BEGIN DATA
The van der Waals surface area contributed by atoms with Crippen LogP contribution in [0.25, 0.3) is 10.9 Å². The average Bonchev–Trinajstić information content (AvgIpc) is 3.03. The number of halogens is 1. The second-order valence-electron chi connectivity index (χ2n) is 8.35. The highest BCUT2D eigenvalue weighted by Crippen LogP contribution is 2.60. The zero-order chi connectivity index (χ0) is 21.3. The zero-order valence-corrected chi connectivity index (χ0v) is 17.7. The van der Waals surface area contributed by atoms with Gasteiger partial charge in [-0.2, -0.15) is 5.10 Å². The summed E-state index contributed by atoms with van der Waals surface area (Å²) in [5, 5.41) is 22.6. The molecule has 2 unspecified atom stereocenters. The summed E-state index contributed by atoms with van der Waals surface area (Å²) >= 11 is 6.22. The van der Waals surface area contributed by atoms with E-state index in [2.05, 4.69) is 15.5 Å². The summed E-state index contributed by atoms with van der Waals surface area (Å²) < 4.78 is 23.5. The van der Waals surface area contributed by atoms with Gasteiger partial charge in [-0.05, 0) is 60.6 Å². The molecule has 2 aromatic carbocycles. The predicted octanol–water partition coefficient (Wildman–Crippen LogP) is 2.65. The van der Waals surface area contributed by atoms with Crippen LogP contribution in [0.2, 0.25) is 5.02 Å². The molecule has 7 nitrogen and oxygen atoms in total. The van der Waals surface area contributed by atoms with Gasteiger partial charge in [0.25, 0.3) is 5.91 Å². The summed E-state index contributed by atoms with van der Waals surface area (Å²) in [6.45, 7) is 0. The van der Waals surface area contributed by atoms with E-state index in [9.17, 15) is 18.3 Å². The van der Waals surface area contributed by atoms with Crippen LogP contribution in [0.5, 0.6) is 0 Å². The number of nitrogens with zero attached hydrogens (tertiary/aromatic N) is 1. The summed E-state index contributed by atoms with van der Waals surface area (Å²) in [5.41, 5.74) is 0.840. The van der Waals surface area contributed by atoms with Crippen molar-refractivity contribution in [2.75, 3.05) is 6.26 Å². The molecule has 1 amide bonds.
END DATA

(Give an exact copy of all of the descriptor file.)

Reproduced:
The van der Waals surface area contributed by atoms with Crippen LogP contribution in [0.25, 0.3) is 10.9 Å². The average Bonchev–Trinajstić information content (AvgIpc) is 3.03. The number of halogens is 1. The second-order valence-electron chi connectivity index (χ2n) is 8.35. The highest BCUT2D eigenvalue weighted by Crippen LogP contribution is 2.60. The zero-order chi connectivity index (χ0) is 21.3. The zero-order valence-corrected chi connectivity index (χ0v) is 17.7. The van der Waals surface area contributed by atoms with Gasteiger partial charge in [-0.2, -0.15) is 5.10 Å². The summed E-state index contributed by atoms with van der Waals surface area (Å²) in [5, 5.41) is 22.6. The molecule has 2 unspecified atom stereocenters. The summed E-state index contributed by atoms with van der Waals surface area (Å²) >= 11 is 6.22. The van der Waals surface area contributed by atoms with E-state index in [2.05, 4.69) is 15.5 Å². The summed E-state index contributed by atoms with van der Waals surface area (Å²) < 4.78 is 23.5. The van der Waals surface area contributed by atoms with Gasteiger partial charge in [-0.05, 0) is 60.6 Å². The molecule has 2 aromatic carbocycles. The predicted octanol–water partition coefficient (Wildman–Crippen LogP) is 2.65. The van der Waals surface area contributed by atoms with Crippen LogP contribution in [0.2, 0.25) is 5.02 Å². The molecule has 7 nitrogen and oxygen atoms in total. The van der Waals surface area contributed by atoms with Gasteiger partial charge in [0.25, 0.3) is 5.91 Å². The summed E-state index contributed by atoms with van der Waals surface area (Å²) in [6.45, 7) is 0. The van der Waals surface area contributed by atoms with E-state index in [9.17, 15) is 18.3 Å². The van der Waals surface area contributed by atoms with Crippen LogP contribution in [0.5, 0.6) is 0 Å². The number of nitrogens with zero attached hydrogens (tertiary/aromatic N) is 1. The summed E-state index contributed by atoms with van der Waals surface area (Å²) in [5.41, 5.74) is 0.840. The van der Waals surface area contributed by atoms with Crippen molar-refractivity contribution in [2.75, 3.05) is 6.26 Å². The molecule has 1 amide bonds.